Recently, as I was looking through some photos, I found pictures from a trip to the Oregon coast we took last August. The photo of Orlis at the top of this post caught my eye. I remembered publishing the beach diaries shortly thereafter, and moreover, I remember those moments on the beach, snapping away at the beautiful landscape as my little almost-2-year-old ran along the beach, giggling. I remember the chill in the air and that his too-big pants started to gather large amounts of wet sand at the cuffs, the weight of which was dragging him down. I remember holding the simultaneous thoughts of he’s so big, and he’s so little, and wondering which of those thoughts felt most true to me. I know those moments in the mist and the wind undoubtedly brought some tears to my eyes, as the beauty of the beach so often does. There are truths revealed on the coast that are almost overwhelming in their clarity.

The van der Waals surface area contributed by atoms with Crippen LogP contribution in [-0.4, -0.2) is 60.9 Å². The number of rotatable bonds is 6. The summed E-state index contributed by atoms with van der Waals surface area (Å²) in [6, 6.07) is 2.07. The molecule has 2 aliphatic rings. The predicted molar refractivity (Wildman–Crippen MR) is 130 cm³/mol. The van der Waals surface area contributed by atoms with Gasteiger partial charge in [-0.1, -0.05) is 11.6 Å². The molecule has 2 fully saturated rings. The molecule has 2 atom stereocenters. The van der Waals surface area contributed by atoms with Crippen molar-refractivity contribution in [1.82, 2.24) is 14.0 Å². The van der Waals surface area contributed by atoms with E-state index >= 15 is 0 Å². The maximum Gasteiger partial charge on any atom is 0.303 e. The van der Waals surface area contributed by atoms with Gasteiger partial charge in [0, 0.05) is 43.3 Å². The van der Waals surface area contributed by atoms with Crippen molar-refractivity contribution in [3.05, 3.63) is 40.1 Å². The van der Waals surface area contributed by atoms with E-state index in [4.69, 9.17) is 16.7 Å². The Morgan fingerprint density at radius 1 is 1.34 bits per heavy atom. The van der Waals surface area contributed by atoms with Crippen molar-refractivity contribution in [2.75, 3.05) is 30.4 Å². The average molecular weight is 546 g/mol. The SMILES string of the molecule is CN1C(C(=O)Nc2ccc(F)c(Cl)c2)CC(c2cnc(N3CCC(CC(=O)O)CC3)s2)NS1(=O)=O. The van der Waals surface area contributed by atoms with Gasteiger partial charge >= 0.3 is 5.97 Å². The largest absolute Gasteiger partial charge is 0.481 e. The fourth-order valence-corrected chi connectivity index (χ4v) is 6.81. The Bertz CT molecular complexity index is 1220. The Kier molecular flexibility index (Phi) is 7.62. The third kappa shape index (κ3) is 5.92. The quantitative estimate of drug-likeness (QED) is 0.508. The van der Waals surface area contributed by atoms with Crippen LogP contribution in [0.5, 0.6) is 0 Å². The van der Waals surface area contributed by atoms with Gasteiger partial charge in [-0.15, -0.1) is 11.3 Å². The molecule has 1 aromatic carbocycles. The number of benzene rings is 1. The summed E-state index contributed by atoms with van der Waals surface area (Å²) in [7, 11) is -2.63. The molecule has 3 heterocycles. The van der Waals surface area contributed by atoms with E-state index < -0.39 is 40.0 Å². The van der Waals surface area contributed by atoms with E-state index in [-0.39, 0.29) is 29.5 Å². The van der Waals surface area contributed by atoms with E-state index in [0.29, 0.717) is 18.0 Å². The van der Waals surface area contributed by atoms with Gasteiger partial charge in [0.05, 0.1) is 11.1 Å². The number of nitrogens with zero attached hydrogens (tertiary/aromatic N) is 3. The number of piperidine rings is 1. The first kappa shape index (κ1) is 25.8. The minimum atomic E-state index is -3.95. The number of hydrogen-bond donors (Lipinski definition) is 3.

Without thinking, I snapped a similar photo during our vacation at the coast a couple of weeks ago — almost exactly a year later than the original photo. There I was (this time, with a new baby asleep on my chest), snapping away, while my almost-3-year-old ran along the beach, giggling. Same coast, same beautiful landscape, same chill in the air, and ha! same sweatshirt on this boy. It’s a little smaller on him, but not much, actually. You only really notice it in where the sleeves fall. I noticed, in comparing the photos, that this year his feet are in the water when he’s running — just an inch or less, but the water instead of the sand. I notice a confidence, certainly a briskness in his stride, and a determined look on his face that, now that I see it, I recognize has replaced his wide-eyed naivete. I know that gaze. I see, too, that he’s shucked his pants in favor of bare legs for a fuller submersion in, not only the water, but the full experience. And I’m struck, with all that I see in these two photos of this dear, sweet boy how many ways there are to grow. He fits into his old clothes, sure, and into his old habits too. And yet, time passes and as his arms curl up into a running position and his legs take a stronger, braver stance in the world, I marvel at how little I have to do with any of it, and what a privilege it is to witness. Against any landscape, we do come into our own.